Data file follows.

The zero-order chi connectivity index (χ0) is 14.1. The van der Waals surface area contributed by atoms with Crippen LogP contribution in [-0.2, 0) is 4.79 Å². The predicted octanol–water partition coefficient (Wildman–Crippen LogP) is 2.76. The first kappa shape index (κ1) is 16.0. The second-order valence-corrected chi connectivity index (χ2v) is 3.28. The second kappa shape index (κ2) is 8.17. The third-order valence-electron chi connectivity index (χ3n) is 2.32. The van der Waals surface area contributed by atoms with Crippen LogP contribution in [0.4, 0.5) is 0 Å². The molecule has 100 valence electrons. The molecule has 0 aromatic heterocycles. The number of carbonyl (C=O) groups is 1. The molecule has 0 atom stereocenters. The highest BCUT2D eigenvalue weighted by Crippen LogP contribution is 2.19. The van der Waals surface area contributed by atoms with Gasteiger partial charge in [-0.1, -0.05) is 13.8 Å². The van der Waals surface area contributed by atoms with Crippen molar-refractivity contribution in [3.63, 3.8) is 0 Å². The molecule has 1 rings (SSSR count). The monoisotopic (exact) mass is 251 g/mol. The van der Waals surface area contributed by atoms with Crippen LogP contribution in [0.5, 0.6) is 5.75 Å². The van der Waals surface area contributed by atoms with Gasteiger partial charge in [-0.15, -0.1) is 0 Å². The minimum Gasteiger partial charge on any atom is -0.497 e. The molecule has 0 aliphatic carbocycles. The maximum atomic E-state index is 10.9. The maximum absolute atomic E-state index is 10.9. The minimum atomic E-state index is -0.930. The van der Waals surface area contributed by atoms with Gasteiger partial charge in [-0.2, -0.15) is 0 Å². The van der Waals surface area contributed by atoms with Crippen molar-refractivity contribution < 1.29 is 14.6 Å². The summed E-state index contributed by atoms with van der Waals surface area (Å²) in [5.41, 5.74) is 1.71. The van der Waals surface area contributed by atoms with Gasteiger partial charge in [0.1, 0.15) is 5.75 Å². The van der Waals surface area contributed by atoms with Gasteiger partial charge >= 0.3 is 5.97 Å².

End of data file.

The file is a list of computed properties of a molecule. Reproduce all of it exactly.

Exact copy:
The zero-order chi connectivity index (χ0) is 14.1. The van der Waals surface area contributed by atoms with Crippen LogP contribution in [-0.2, 0) is 4.79 Å². The predicted octanol–water partition coefficient (Wildman–Crippen LogP) is 2.76. The first kappa shape index (κ1) is 16.0. The second-order valence-corrected chi connectivity index (χ2v) is 3.28. The second kappa shape index (κ2) is 8.17. The third-order valence-electron chi connectivity index (χ3n) is 2.32. The van der Waals surface area contributed by atoms with Crippen LogP contribution in [0.4, 0.5) is 0 Å². The molecule has 100 valence electrons. The molecule has 0 aromatic heterocycles. The number of carbonyl (C=O) groups is 1. The molecule has 0 atom stereocenters. The highest BCUT2D eigenvalue weighted by Crippen LogP contribution is 2.19. The van der Waals surface area contributed by atoms with Gasteiger partial charge in [-0.1, -0.05) is 13.8 Å². The van der Waals surface area contributed by atoms with Crippen molar-refractivity contribution in [3.63, 3.8) is 0 Å². The molecule has 1 rings (SSSR count). The monoisotopic (exact) mass is 251 g/mol. The van der Waals surface area contributed by atoms with Crippen LogP contribution in [0.5, 0.6) is 5.75 Å². The van der Waals surface area contributed by atoms with Gasteiger partial charge in [-0.15, -0.1) is 0 Å². The minimum Gasteiger partial charge on any atom is -0.497 e. The molecule has 0 aliphatic carbocycles. The maximum atomic E-state index is 10.9. The maximum absolute atomic E-state index is 10.9. The minimum atomic E-state index is -0.930. The van der Waals surface area contributed by atoms with Gasteiger partial charge in [-0.2, -0.15) is 0 Å². The van der Waals surface area contributed by atoms with Crippen molar-refractivity contribution < 1.29 is 14.6 Å². The summed E-state index contributed by atoms with van der Waals surface area (Å²) in [5.41, 5.74) is 1.71. The van der Waals surface area contributed by atoms with Gasteiger partial charge in [0.1, 0.15) is 5.75 Å². The van der Waals surface area contributed by atoms with Gasteiger partial charge >= 0.3 is 5.97 Å².